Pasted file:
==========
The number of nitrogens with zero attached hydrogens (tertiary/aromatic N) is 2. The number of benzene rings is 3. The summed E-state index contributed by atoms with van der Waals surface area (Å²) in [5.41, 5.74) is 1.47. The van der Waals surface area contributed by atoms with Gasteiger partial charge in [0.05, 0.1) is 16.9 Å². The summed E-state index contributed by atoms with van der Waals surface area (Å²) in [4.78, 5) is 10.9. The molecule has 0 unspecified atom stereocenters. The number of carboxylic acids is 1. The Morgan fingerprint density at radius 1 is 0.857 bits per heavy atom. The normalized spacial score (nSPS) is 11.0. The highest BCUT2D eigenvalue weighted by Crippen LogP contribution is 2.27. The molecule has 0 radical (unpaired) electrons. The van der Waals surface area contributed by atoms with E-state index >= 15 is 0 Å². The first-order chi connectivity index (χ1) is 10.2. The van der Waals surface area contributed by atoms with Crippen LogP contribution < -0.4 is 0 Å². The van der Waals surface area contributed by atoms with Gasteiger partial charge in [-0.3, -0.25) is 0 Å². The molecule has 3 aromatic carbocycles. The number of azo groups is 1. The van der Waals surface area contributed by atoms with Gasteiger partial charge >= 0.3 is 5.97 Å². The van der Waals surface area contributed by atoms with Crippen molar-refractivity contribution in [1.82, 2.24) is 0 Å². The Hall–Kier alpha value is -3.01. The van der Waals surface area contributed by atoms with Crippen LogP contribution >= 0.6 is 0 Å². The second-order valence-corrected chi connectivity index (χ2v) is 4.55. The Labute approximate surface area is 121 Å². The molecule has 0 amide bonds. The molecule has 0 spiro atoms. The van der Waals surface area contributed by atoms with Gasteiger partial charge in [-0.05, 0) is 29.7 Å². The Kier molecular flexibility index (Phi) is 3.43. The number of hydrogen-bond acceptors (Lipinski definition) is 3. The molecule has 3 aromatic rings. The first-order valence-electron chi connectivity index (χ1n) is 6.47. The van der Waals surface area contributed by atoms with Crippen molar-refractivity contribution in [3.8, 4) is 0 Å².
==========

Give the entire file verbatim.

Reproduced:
The number of nitrogens with zero attached hydrogens (tertiary/aromatic N) is 2. The number of benzene rings is 3. The summed E-state index contributed by atoms with van der Waals surface area (Å²) in [5.41, 5.74) is 1.47. The van der Waals surface area contributed by atoms with Gasteiger partial charge in [0.05, 0.1) is 16.9 Å². The summed E-state index contributed by atoms with van der Waals surface area (Å²) in [4.78, 5) is 10.9. The molecule has 0 unspecified atom stereocenters. The number of carboxylic acids is 1. The Morgan fingerprint density at radius 1 is 0.857 bits per heavy atom. The normalized spacial score (nSPS) is 11.0. The highest BCUT2D eigenvalue weighted by Crippen LogP contribution is 2.27. The molecule has 0 radical (unpaired) electrons. The van der Waals surface area contributed by atoms with E-state index >= 15 is 0 Å². The first-order chi connectivity index (χ1) is 10.2. The van der Waals surface area contributed by atoms with Crippen LogP contribution < -0.4 is 0 Å². The van der Waals surface area contributed by atoms with Gasteiger partial charge in [-0.3, -0.25) is 0 Å². The molecule has 3 aromatic carbocycles. The number of azo groups is 1. The van der Waals surface area contributed by atoms with Gasteiger partial charge >= 0.3 is 5.97 Å². The van der Waals surface area contributed by atoms with Crippen molar-refractivity contribution in [1.82, 2.24) is 0 Å². The Hall–Kier alpha value is -3.01. The van der Waals surface area contributed by atoms with Crippen LogP contribution >= 0.6 is 0 Å². The second-order valence-corrected chi connectivity index (χ2v) is 4.55. The Labute approximate surface area is 121 Å². The molecule has 0 amide bonds. The molecule has 0 spiro atoms. The van der Waals surface area contributed by atoms with Gasteiger partial charge in [-0.05, 0) is 29.7 Å². The Kier molecular flexibility index (Phi) is 3.43. The number of hydrogen-bond acceptors (Lipinski definition) is 3. The molecule has 3 aromatic rings. The first-order valence-electron chi connectivity index (χ1n) is 6.47. The van der Waals surface area contributed by atoms with Crippen molar-refractivity contribution in [3.8, 4) is 0 Å².